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'tantim mtuvissisu: LICU)."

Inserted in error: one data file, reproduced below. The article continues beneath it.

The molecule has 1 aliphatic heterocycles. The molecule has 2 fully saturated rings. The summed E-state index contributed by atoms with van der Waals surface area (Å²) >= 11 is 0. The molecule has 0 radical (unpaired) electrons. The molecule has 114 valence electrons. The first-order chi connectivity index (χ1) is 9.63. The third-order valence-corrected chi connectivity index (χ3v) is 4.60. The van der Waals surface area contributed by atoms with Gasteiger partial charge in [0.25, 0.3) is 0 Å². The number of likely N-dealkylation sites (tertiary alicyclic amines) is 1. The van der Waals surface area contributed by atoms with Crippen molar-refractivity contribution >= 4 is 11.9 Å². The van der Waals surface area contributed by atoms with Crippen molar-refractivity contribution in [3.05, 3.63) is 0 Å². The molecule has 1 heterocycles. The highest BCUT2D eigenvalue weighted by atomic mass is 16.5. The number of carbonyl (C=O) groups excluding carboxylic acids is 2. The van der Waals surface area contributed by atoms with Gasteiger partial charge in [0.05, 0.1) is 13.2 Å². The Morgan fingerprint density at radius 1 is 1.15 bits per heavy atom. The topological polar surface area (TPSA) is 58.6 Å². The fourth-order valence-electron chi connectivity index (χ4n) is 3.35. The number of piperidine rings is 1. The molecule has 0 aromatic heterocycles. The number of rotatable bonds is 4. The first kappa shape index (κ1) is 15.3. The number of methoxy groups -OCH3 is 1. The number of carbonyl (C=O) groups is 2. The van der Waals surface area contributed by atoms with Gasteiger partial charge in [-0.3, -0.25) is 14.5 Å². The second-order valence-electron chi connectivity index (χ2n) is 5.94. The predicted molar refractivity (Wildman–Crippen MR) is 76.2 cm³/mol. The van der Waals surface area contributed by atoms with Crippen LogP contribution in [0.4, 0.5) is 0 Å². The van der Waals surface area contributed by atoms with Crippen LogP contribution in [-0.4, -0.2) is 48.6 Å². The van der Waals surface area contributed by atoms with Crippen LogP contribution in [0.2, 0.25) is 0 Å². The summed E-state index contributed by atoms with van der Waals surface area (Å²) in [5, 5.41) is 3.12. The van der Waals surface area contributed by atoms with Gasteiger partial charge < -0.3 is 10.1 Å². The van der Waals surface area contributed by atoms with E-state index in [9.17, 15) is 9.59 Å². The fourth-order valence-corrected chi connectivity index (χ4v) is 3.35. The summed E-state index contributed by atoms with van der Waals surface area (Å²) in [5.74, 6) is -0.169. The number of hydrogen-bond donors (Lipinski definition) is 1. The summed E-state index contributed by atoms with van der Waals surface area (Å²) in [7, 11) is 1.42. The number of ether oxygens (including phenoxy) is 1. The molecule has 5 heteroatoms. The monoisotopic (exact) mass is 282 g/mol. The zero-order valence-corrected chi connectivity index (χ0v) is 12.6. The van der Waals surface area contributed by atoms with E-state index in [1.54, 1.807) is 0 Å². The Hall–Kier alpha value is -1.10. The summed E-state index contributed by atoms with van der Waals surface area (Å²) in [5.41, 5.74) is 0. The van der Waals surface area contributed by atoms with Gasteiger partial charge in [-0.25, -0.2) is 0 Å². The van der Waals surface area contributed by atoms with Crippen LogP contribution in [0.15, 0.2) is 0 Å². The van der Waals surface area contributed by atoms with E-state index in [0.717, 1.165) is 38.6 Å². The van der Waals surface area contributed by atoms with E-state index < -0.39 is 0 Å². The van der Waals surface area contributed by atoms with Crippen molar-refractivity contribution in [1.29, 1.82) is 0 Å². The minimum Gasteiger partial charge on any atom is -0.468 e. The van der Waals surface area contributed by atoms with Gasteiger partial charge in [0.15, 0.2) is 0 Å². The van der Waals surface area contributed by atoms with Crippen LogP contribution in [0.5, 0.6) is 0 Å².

Written for the Ahvocatk. As nioet of tho necessaries conven iences and luxuries of life lire tho product of labor, those products are virtually wealth. A country that from its forests, mines and extorsive natur nl agricultural facilities, can furnish, through tho medium of tr, nil the necessaries and I'onvcnicncics, with luOMtof tho luxuries, possesses within itself thnt which should render it in dependent of nil otlu rs; unlit in evi dent that its most important residents wo those who by their labor ami in telligence develop those resources, and .that c:L nvery inuivuiwLci.tlis class is entitled to a share of this'woa!!lh ia proportion, to his own contribution. As what nro termed necessaries aro peremptorily required for tho exist ence of lalor; a condition in which these are its only reward, is one of most abject servitude. An equitable distribution of thp produot of labor should protect all the industrious from privation. Tho establishment of national nchools tends to create n desire for a moro intellectual lifo thaji is consist ent with constant toil; even if this toil be exempt from physical incon veuiencies. A fair distribution among tho indus trious of their own products, would obviate tho necessity of continual la bor, and afford leisure audopportuni ry for a higher mental i:nd physical culturo Ah tho distribution by barter of tho industrial productions of a largo com munity, is in n great measure imprac ticable, for tho exchange of these commodities, it hhould bo obligatory iil)on the government to provide some moans of representing t heir values, n .means that could bo furnished com mensurate with their necessary in . croa.su. A currency issued by t he govern ment uiou tho security of this actual woalth of tho country should sutiico for idl purposea of internal commerce; Jtll necessary importation could be paid from its mines of precious mctnls silver at its commercial value, milking up miy deficiency in gold. Centralized industries carried on with enormous capital tend to disturb tho balance of supply and demand xmd produco lluctuation of prices con ducive to bankruptcy. A nd in many instances they become petty tyrannies. . Co-operntivo industries organized on n smaller scale and with regard to convenience of locality, would tend more to commercial equipoise. By Audi arrangements thero would be moro reciprocal consumption mid less liability to a disproportion of produc tion. , Tho evils resulting from tho coemo tion of tho necessaries for speculative purposes, Bhould find their remedy in tho establishment of a Graduated in come tax. Tho practicability of this tax, depends upon tho subversion of the present plutocracy. A government under anv nnmn that aimed to force an equality of con dition upon its peoplo, could only be of tho worst form nf ivrn is jiossible for any government to give jio nuuji-uM vquniny oi opportunity But tho manner in which capital ar rogates all advantar?eH iV ltlnm bery of the people at largo of their rights to opiortunity. L.vcox. Tim Vwwtl Drim'Ciwtlntlon. Tho United States Smato commit' too apjtointed to investigate the dress ed beef combine, has junt concluded its silting in Chicago. It has been denied that any such combination ex ists and t he grievance's of farmers and stock ruisers have lx-en pronounced purely imaginary. Tho unwilling testimony of the few witnesses whose attendance was secured before the committee, as well as tho testimony of Mr. llaightly and others at Kansas City in Juno last, establish the fact of tho existence of such a combination anil clearly rovcr.1 ..J .i-juious cnar actor. Wo have not space this week for a complete report of tho testimony but submit below some of tho most in teresting facts elicited. Tho princi pals of the great combine refused to appear before t he committee and their testimony was not therefore obtained. Sylvester Wilcox of Klgin, a large buyer and seller of live stock, and u lonler in dressed beef, testified that there had been a constant declino in the price of beef cattle in tho last few years without any decline in the price to the consumer. This decline in tho value of beef on foot has been steady and continuous tho price in 1889 be ing nearly one hundred per cent less than in 1WH Tho witness further tes tified that tho freight tariff on liva stock being higher than on dressed beef tho small dealers considered it to their advantage to buy drcsstHlboefin Chicago and that thereby Chicago had gained control of the livo stock market. Mr. Halliwcll was askod: "Do you not think tho depressed condition of trado in St. Louis is duo to some kind of combination which discriminates against St. Louis dressed beef in favor of that shipped from Chicago?" "No sir, I do not." "Can you givo any reason why tho St Louis trade should not bo increas ing ,y "I am unablo to state, unless it bo on account of tho fuctjthat St. Louis has a reputation for being a littJo slow er than Kansas City or Chicago in getting business." This caused Senator Vest to ex claim: "Did you Jnever hear of the 'eveners' combination ?" Tho witness admitted that ho had some twelve years ago. Senator Vest asked: "Well did you not hear that a cliquo of Chicago shippers made n combination with some of tho railroads by which cheap er rates were obtained from Chicago, and that by this St. Louis business was ruined I" Tho witness had heard somo talk of such things. Tho Senator pressed him harder and brought in tho name of Wilson, Morris and Allerton and some others as having been parties to tho "eveners" combination. "Thero was a plan by which they receivo $15 a car rebate on meat shipped from Chicago but I think thero was a discrimination against Chicago which that rebate did not overcome." Fred J. Rowland, former chief book keeper find confidential man for Nel son, Morris & Co., was asked: "Do you know of any agreement or com bination Ndsora, Morris & Co., Ar mour & Co. Swift & Co. and others T" "Am I obliged to answer that ques tion r ! "Yes ni r, you are." "Well they had a combination n mong themselves." "A combination for what f "A combination to sustain the price of dressed beef. They ngreed un cer tain prices in certain states, and they had matters so arranged that they could pay any price they chose for the animal." "Tell me," said Senator Vest "have you spoken to any of them since you were subperniied to come here!" "Yes, sir; I was told by the Fair- bftinv Oanning company thnt I need not come here at all, that it was not necessary." The following was unanimously passed and the committee adjourned: WiiEitr.AS, 1'hilin ! Armour, Nelson Morris, L. F. Swift, Frank E. Vogol, J.S. Newman and Jacob Meyer, hav ing beeu duly and lawfully summon ed to appear as witnesses before the committee, have repeatedly refused to obey tho same, it is ordered that the facts bo reported to the chairman of the senate of the United States at its next session in pursuance of chapter 7 of the revised Statutes of tho United States. There was other interesting testi mony taken which wo have not space to publish, all of which clearly estab lishes the fact that there is 'an effect ive combine which has steadily reduc ed the price of stock on foot, control led and monopolized the trade and firmly maintained the price of dressed beef. It is to resist such combina tions that the Fanners. Alliance is in ritituted ; and it must be apparent to the most casual observer of tho cur rent events of the day, that the con test is to be no child's play. If our present congress fails to en act some effective legislation for the. relief of tho producing classes it will become necessary to begin at the Ik ginning and place men m these posi tions who will do so. The act ion of congress upon tho report of this com mittee and upon the other questions involving tho legitimacy of trusts, wdl be awaited with intense interest by the people. AN INQUISITION. The prominent packers of Chicago by persisting in their neglect of tho subpoenas issued by Senator Vest's committee have made a mistake. A citizen who fails to exhibit are spect for constituted authority always makes n mistako and in this cane there aro many reasons why the packers should deal frankly with tho commit tee, even at tho risk of unfair treat ment by its chairman. Yet tlieir reluctance to testify about their private business before Senator Vest is not without excuse. If tho senate of tho United States bad in the interest of farmers appoint ed a committee to inquire impartially into tho causes of low pnices for cat tlo thero would be no excuso and a ro f usal to tostif would justly be taken against the reca ritrants aa far as tho other facts made a prima facie case against them. Senator Vest occupies no such position. Ho is an ex parte prosecutor of tho pucking houses. Ho asked for tho committee v der an ac cusation thrjtthu packing, houses ha forced domi tho jprico of c?-UU ty 'ft lawless combination. Ili.' tx k,s admitted no other view thun tli K U v porkers were public eriomu u mid pitcking industry a crime. AH d:u ing tho state legislative n rnloniii ct ast year ho advocated the ir.MpeclV;n bills which were frauds on their V:sx pretending to be sanitary measures when they wero intended to criudi a lenelieiid business. The packers are nware that in ap pearing before the committee they would be putting themselves in th . hands of an avowed enemy, who Trill use his authority to bullyrag and misrepresent them. They luvo tor." son to fool that every possible miVcon wtruction would bo placed upon their answers to questions which would not be guarded by the slightest obligation of fairness or dignity. In the hairida of a man whose object in life ia to make a case against it thero is not au industry in America which could not be made to suffer. A committee chairman armed with power to neud for witnesses and papers and viciously inclined to inflict injury, can always lind prejudiced or ignorent persons to testify to anything he dowirou and can annoy the objects of his animosity if he once gets them on a stand in a court of which he is tho chief judge and examining lawyer. The packers wero taught last winter that they are to be the prey of ft BOt of demagogues and another net of boat ling legislators for some time to come. The butchers' association with Senator Vest us it s attorney, law undertaken , tho destruction of packing in order that the control of prices to tho con humors may be more firmly fixed in tho hands of retail butchers. Every corrupt political bummer in the huid .' scents boodle and is going tu try to get into a state legislature so that fio can force money out of the packers. With the jackals of corruption and demagogy at their heels it is but natural that the victims should hesi tate to go bo foro a committee whoso chairman is leader of tho pack. Kansas City's most important man ufacturing industry is threatened. Kstablishments which employ several thousand hands and maintain a great stock market aro wantonly assailed. Business processes built up by largo investments of capital and scientific appliances are to bo jeopardized by ft man who has never hesitated to abuso to the utmost his oOicial power to, at tain the smallest personal end. Evad ing the inquisition set up by Senator Vest is to bo disapproved from one point, of view, but Kansas City can hardly avoid an opinion that there is some justification. Kama City Times. no Turtles wlio ronteinphite vhltlnu Top'iku lur Inif Hi-? Statu l'alr (Srpt. lfith. to iM.rt. Inclusive.) should tx-nr In inlml tlio fact tliatthn "Santa To f 11 lloiitc,' will (tfll vxcuntlon llfkt.N dully, conn l,jy iiicitrliiK Suudiiv, Si'it.Miilicr lr.lli, and coiitliin- f . Vn- liiK until Sntnaday, Si-t. Slit. '1 ihw tirkow will v'" 1)0 un nalo fium nil polnH in IGuisa At Otu'i The SAUK. KOU TIIK KOeNDTUIf, With niil' of .W th( ndsnl(iH'onioii (.7) cnitn) added. Tlckvt.t will lit, un limited for return on orlieforo Monday, Se.nW-ii. ; .. i ber'ilid. No on nlionld Tall to vl.ilt tin? ra1. i n M l the eajillnl dtyofKaii.ini. Keinomlier tlr? ' "'y thero Is no lino iuiiiiIiik an many through enrrf trains Into Toneka an Hie A. T. (i. S. 1 1J. Kverybody Interented In the firowlh ami dev A) .......... ,f If'M.u.ia .ill. I thu ii. Iv-int. nl t .1 above low rated. V w!.. t For further iiartlenlari hi ropird ,o tlwtf " f l :u;NlofH, nn'l on K. A. Waonka, - .wnt A. T. & S. JT. II. IE., MvrUW f' ... , or address (iso.T. icjiouhun, r"' o. r. &r, A..A.T.& h. r.